3v. A support for an air conditioner unit according to claim 1, further comprising apertured block members disposed on said bottom at said sides for supporting a frame enclosure for said unit, and clip means carried onl said front wall for removably carrying a louvered front panel for said unit.

4. A support for an air conditioner unit according to claim 1, wherein each of said grooves is lined with a channel insert to receive and retain mounting feet of the air conditioner unit.

5. A support for an air conditioner unit according to claim l, further comprising a pair of upstanding side plates having lower ends secured to the sides of the pan, and a top plate secured to upper ends of said side plates above said pan.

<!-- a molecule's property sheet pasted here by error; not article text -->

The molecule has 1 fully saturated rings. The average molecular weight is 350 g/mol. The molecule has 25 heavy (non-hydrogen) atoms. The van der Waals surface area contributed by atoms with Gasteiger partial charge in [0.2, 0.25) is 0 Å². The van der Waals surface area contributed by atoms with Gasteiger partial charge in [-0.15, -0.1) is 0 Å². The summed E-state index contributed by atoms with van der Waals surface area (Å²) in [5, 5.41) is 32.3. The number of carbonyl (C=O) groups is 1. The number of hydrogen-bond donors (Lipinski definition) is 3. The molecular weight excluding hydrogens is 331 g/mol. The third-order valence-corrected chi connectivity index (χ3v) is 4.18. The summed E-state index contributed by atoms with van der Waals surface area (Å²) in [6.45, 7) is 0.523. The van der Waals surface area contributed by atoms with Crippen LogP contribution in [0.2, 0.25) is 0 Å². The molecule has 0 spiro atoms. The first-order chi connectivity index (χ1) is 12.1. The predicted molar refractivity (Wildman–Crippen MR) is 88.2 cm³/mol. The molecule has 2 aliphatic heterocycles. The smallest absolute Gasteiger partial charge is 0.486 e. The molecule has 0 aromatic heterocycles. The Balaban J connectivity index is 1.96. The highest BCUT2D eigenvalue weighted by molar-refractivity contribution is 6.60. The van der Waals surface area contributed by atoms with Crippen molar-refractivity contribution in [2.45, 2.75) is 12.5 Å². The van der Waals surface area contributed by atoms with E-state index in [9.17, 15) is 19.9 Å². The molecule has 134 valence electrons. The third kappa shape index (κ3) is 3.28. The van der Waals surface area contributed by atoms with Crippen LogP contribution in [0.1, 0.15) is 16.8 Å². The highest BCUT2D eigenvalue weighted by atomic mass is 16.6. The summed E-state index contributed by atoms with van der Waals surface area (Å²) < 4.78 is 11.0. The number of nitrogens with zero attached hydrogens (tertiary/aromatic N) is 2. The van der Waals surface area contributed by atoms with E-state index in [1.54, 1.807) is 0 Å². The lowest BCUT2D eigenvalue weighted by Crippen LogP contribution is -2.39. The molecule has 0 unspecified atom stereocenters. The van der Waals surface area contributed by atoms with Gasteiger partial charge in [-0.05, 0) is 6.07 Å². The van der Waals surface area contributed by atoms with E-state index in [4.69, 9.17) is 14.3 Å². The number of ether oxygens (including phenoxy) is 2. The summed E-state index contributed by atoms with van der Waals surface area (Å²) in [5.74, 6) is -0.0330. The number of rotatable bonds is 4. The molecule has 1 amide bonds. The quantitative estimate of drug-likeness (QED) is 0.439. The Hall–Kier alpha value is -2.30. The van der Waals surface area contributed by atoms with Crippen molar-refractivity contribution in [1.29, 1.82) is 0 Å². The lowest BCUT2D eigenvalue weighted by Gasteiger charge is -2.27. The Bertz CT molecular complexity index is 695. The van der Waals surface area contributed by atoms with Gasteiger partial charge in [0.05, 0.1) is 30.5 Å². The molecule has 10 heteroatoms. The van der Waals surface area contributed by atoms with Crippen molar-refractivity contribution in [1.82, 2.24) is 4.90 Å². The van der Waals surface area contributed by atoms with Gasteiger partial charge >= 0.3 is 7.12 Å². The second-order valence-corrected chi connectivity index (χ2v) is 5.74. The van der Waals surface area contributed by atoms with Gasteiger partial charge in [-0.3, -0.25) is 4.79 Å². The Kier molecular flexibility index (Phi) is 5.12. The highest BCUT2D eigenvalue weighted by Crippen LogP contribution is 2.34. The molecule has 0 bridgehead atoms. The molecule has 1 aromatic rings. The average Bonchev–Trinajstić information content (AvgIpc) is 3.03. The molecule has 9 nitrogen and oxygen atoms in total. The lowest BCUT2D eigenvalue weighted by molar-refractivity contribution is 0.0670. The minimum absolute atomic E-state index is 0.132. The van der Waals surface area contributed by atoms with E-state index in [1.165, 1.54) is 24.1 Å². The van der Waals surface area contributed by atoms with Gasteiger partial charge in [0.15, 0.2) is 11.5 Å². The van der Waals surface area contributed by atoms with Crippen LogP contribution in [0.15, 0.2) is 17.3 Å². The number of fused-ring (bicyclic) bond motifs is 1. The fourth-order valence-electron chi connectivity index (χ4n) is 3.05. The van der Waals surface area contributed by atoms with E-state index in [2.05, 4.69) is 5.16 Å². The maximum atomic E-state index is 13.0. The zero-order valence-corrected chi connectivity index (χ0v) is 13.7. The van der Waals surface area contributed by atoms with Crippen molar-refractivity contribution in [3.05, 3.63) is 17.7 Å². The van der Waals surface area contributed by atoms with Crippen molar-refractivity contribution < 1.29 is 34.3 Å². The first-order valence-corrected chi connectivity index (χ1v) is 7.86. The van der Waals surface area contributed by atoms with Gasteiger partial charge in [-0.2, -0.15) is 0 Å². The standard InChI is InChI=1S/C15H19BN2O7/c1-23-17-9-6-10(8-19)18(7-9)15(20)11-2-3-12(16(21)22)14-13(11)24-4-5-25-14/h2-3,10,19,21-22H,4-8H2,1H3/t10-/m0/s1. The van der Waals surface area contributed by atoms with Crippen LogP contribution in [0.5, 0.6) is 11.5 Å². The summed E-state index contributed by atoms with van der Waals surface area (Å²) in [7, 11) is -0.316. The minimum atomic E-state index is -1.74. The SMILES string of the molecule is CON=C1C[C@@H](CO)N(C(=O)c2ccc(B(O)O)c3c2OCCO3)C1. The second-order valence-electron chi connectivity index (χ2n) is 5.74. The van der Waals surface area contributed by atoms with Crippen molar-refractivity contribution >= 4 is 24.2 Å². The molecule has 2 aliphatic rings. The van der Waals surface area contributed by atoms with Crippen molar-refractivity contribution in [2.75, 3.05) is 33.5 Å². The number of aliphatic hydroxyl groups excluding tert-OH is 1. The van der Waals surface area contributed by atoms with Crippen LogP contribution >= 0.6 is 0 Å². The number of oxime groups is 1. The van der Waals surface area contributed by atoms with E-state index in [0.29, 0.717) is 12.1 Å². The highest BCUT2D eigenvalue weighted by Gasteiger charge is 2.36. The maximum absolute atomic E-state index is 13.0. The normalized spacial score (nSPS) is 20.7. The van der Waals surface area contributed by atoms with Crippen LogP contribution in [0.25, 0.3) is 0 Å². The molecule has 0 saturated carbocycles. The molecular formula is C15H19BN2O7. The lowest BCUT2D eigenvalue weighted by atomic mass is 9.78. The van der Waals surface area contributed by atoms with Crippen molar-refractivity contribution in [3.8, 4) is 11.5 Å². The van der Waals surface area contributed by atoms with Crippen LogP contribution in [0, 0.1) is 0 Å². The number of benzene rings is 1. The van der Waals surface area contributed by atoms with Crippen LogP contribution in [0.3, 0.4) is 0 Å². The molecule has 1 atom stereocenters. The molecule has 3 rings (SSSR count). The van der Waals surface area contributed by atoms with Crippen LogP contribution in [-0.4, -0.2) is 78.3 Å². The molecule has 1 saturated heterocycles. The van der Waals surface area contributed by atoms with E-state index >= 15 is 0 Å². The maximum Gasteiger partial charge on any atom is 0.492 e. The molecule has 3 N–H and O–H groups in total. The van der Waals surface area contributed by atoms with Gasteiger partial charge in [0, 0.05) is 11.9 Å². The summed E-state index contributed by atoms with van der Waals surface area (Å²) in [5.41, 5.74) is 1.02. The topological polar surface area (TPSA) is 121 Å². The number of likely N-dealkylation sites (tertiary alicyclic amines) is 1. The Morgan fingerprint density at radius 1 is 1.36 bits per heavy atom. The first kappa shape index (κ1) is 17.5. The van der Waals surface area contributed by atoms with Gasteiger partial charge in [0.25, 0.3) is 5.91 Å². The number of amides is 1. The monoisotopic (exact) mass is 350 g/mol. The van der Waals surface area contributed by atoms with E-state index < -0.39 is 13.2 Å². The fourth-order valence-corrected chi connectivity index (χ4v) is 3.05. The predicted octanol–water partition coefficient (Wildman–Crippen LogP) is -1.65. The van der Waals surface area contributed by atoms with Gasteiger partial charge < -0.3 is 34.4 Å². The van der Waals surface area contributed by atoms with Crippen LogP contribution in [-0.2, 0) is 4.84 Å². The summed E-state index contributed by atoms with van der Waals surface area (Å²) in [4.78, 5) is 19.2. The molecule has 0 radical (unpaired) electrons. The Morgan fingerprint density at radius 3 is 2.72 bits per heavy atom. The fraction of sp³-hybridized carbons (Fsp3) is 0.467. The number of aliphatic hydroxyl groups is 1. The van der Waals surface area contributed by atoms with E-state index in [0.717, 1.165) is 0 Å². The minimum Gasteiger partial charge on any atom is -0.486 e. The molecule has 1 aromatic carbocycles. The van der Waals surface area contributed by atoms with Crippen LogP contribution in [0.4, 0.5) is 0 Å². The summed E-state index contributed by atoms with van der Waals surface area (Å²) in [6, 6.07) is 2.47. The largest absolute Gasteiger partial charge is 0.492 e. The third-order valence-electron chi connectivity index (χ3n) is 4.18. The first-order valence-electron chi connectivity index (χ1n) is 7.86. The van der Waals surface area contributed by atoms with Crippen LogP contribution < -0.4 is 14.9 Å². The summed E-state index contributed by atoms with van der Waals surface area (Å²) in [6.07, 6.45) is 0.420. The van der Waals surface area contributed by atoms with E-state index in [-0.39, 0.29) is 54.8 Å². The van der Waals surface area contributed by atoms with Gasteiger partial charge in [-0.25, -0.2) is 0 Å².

6. A support for an air conditioner unit according to claim 1, further comprising a pair of laterally disposed side plates, supported on the sides of the pan, a top plate supported on said side plates, and a louvered front plate covering a front opening defined by said side plates, pan, and top plate, said front plate, side plates and top plate being integrally jointed to form a cover for said air con ditioner unit.

7. A support for an air conditioner unit according to claim 1 wherein said pan is formed of molded cementitious material.

8. A support for an air conditioner unit according to claim 5, wherein said pan and top plate are formed of cementitious material adapted for permanent bonding by mortar in said building wall.